Thank Satan that those
scum-sucking liberals run Hollywood.
If creative feats were left to righties, then there might be more flicks like An
American Carol, which I saw last night. You might ask why I would endure such
pain – especially since The Phoenix already reviewed the unanimously (although
conspiratorially) panned conservative comedy. The answer is twofold: 1 – I was
called out yesterday for alleging that the David Zucker (of Airplane! fame) film
wasn’t funny even though I hadn’t seen it; and 2 – a quick Google search
revealed that Boston's Young Republicans were congregating at Loews for a screening.
On my way down I was hoping that the film had already
been exiled to DVD; not because I think it can swing voters, or because I didn’t
genuinely want to see it, but because buying tickets promised to be more embarrassing
than purchasing that Coldplay disc for mom last Christmas. But upon arrival I
realized that the trip was worthwhile; where else in Boston could I spy on a herd of nerds whose
high school rejection inspired them to loathe those of us who think, drink and
I spotted the awkward looking persecuted
neo-cons as soon as I walked in, which forced me to conceal my pad and pen;
these people don’t much like press these days, and I’ll eat shit before I get
beaten by a swarm of preppies on my own turf. That said; there was one uncharacteristically
wicked hot chick with the
group who I presume is a talking head in training. One overweight couple also
walked in with armfuls of candy, but, while they appeared to be generic couch
potato rednecks, they left after the first 15 minutes.
Once inside the theater, the
audio cut out for a minute during a snack bar commercial, which fueled the
first round of forced laughs when one attendee suggested: “They’re censoring our
sound.” That one got the kind of “Ha” chuckle that simply indicates one’s understanding
of a joke’s intention; not the sort of “Yee-Has” that express sheer enjoyment.
This continued through the entire evening.
Carol is stocked with conservative
Hollywood heavyweights including Jon Voight, Dennis Hopper, and Kelsey Grammer,
as well as crack house leftovers who would take gigs fluffing for Monsters of
Cock (I would provide the link, but it’s pretty awful stuff). Among the
Z-listers: David Alan Grier, Paris Hilton, some guy who does a deplorable JFK
accent, Gary Coleman (no joke), that guy who played Shooter McGavin in Happy Gilmore,
and Chris Farley’s brother, Kevin, who plays the cleverly named Michael Moore
caricature, Michael Malone.
Of course there’s some hilarity;
one rip at the beginning suggests that too many Arabs are named “Muhammad;” that’s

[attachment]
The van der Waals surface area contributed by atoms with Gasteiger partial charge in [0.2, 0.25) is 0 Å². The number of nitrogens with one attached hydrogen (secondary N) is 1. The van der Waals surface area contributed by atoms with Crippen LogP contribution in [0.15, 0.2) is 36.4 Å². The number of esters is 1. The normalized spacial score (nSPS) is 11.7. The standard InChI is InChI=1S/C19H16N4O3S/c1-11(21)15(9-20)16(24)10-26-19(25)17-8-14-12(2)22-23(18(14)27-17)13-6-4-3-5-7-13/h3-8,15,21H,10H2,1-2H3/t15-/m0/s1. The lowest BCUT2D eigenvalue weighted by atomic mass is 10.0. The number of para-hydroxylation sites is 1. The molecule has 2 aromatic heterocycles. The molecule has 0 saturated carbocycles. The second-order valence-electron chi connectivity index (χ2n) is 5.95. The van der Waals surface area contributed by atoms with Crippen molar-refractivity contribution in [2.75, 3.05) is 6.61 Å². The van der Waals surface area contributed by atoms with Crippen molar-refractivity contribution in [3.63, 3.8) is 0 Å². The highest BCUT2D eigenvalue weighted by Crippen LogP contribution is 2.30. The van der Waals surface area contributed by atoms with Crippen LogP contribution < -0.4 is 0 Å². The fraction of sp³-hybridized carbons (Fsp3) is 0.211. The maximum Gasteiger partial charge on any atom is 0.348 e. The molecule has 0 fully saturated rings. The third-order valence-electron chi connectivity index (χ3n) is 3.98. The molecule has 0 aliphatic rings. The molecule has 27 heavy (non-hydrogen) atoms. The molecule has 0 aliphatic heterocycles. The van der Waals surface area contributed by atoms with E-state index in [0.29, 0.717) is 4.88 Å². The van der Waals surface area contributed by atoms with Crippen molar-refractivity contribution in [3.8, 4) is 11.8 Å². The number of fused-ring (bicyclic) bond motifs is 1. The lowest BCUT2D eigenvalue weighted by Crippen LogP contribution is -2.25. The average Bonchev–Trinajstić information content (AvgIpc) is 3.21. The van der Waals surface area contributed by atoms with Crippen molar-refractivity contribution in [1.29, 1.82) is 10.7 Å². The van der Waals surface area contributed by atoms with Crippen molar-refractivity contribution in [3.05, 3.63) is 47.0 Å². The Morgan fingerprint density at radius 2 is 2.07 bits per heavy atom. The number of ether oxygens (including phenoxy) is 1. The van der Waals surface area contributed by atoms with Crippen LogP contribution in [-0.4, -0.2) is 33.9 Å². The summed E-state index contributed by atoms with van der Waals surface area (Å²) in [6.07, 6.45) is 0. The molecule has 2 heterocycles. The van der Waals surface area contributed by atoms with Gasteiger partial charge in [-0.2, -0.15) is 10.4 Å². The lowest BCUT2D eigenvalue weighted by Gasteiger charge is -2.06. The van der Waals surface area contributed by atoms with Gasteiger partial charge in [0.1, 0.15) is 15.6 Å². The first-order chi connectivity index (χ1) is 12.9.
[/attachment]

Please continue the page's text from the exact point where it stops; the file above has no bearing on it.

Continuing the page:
when Carol is at its best – when it’s deliberately anti-intellectual and even hateful.
Farley also plays a decent Moore,
even though at times it seems like he’s playing his big brother. Beyond those
merits, this is a remarkable hack job; even the absurd premise – that
documentary filmmaker Malone wants to abolish the 4th of July
because he hates America
– was likely jacked from Mr. Show with Bob and David’s classic “America Will
Blow up the Moon” sketch.
In order to save you the long-winded
synopsis of this Pro-Life abortion, which you can get here in Ty Burr’s excellent
review if you’re interested, I’ll instead identify the underlying themes and
lessons in An American Carol:
-Michael Moore is a fat shit who can’t
go eight minutes without inhaling pizza.
-Documentary filmmaking as a
genre is a complete joke; especially ones that are about Nazism,
McCarthyism, or any other topics for which the verdict has clearly been decided on.
-If it were up to Michael Moore –
and everyone else who believes that Iraq
was and is the wrong war – America
would have never fought the Civil War or World War II.
-Foreign dictators only
professors are hippies in disguise who are bent on “indoctrinating an entire
generation to hate their own country.”
-Michael Moore is a complete
failure; such a failure, in fact, that Zucker made a feature film to ridicule
-Bill O’Reilly is fantastic at
playing himself playing that bigot-bating rabble rouser who he plays on air.
If Dennis Miller wasn’t proof
enough that even funny dudes lose comic steam once they turn right, then Zucker
is the deciding factor. Homeboy deployed every brand of comedy to hammer home
his point – from slapstick and satire to musical numbers and flagrant mockery –
yet few succeeded (apparently some maverick producers are calling for a costly
humor surge in the sequel).
I’m sick with curiosity about whether notable screen heroes such as Hopper, Grammer, and James Woods (yeah –
him too, sorry) would be useless if not constantly surrounded by
Tinsel Town semi-rationalists. In the end, the most chuckle-worthy thing about this debacle
(at least for me, since I didn’t know that Voight is a Republican) was
realizing that even Brad Pitt has a conservative asshole for a father-in-law.
The only other highlight that I enjoyed was how, near the end, when faced with the
choice between death and patriotism, Michael Moore finds his conscience and
seeks redemption from the true Americans who he regrettably smeared en route to
notoriety. The crowd seemed to like that one too; probably because it reminded the Reaganites of the real-life Lee Atwater story.